Martha Jones: The woman who waited.
The chase is on as the TARDIS door swings open and our heroes hit the deck before an energy beam slams into the console. The Doctor sets the TARDIS into motion but their enemy is following them courtesy of a stolen vortex manipulator. He tells Martha that, as long as they never saw her face, they can be safe. Their lives depend on a simple pocketwatch.
Dr. John Smith snaps awake from a nightmare as a maid named Martha delivers his breakfast. He tells her of a fanciful dream, one in which he is a time traveler named the Doctor. She reminds him that it is 1913 and that he is merely human. After he dresses, Dr. Smith goes about his lessons at Farringham School for the Boys as Martha works alongside fellow maid Jenny. Two unpleasant cadets sling not so subtle racism at Martha, but she dismisses it. Jenny notes that those boys may be running the country in a matter of years, but Martha quietly responds that they probably won’t. World War I is just on the horizon.
Dr. Smith later encounters Matron Joan Redfern, the school nurse, and they awkwardly hit it off. The encounter ends as Dr. Smith falls backward down the stairs. Matron Redfern tends to his injuries as Dr. Smith muses about his dreams and Martha tidies up. Smith talks about having two hearts – Redfern clinically dismisses that notion with a stethoscope – and shows the matron his Journal of Impossible Things. She’s wowed by his drawings and stories, but takes it anyway to read it later. She later discusses the mysterious doctor with Martha and emphasizes that she remember her place.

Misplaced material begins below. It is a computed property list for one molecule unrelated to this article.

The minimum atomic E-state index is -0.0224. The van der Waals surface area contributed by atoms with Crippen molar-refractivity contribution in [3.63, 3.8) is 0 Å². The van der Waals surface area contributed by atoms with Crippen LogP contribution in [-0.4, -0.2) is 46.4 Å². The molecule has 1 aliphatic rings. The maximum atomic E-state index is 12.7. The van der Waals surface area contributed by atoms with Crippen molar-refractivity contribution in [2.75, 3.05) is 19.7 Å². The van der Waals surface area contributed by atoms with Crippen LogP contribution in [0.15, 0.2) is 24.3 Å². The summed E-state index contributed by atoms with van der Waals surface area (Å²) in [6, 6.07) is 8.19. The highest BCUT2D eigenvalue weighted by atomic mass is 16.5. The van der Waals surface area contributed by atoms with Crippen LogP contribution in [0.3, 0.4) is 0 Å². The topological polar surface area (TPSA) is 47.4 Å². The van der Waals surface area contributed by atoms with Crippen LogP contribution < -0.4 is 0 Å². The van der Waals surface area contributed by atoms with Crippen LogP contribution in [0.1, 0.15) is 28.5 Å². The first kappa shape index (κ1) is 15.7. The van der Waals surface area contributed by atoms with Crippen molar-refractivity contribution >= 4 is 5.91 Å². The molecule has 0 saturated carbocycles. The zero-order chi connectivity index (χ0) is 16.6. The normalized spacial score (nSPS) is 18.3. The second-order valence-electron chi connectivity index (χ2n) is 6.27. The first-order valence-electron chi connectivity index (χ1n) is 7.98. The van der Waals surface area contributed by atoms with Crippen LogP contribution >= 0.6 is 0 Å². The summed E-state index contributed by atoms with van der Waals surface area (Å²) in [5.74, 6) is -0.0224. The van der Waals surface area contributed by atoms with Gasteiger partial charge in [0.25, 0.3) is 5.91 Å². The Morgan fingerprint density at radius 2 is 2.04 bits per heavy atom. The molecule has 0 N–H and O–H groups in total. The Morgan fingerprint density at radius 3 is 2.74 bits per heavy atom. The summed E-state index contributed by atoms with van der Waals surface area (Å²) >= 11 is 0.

Later on, young Timothy Latimer is bullied by Hutchinson. The aggressor is irritated by Latimer’s knowledge of things he shouldn’t know, and Jeremy Baines defuses the situation by offering to fetch a beer from a secret stash in the woods. Martha and Jenny also share a drink outside the local pub – they’re not allowed inside due to their social status – as a green light flashes across the sky. Smith arrives and explains it away as a shooting star before retiring for the night. With Smith safely tucked away, Martha runs off to investigate, and Jenny tags along.
The light turns out to be a ship and Baines runs into it, quite literally. He’s able to get aboard just before Martha and Jenny arrive, and the ladies return home. Meanwhile, Baines talks with the ship’s occupants, the Family. He asks to see them but they refuse before attacking and taking his form. Baines returns to the dormitory without any beer, acting not quite like himself. The students call it a night while Latimer nervously polishes his boots.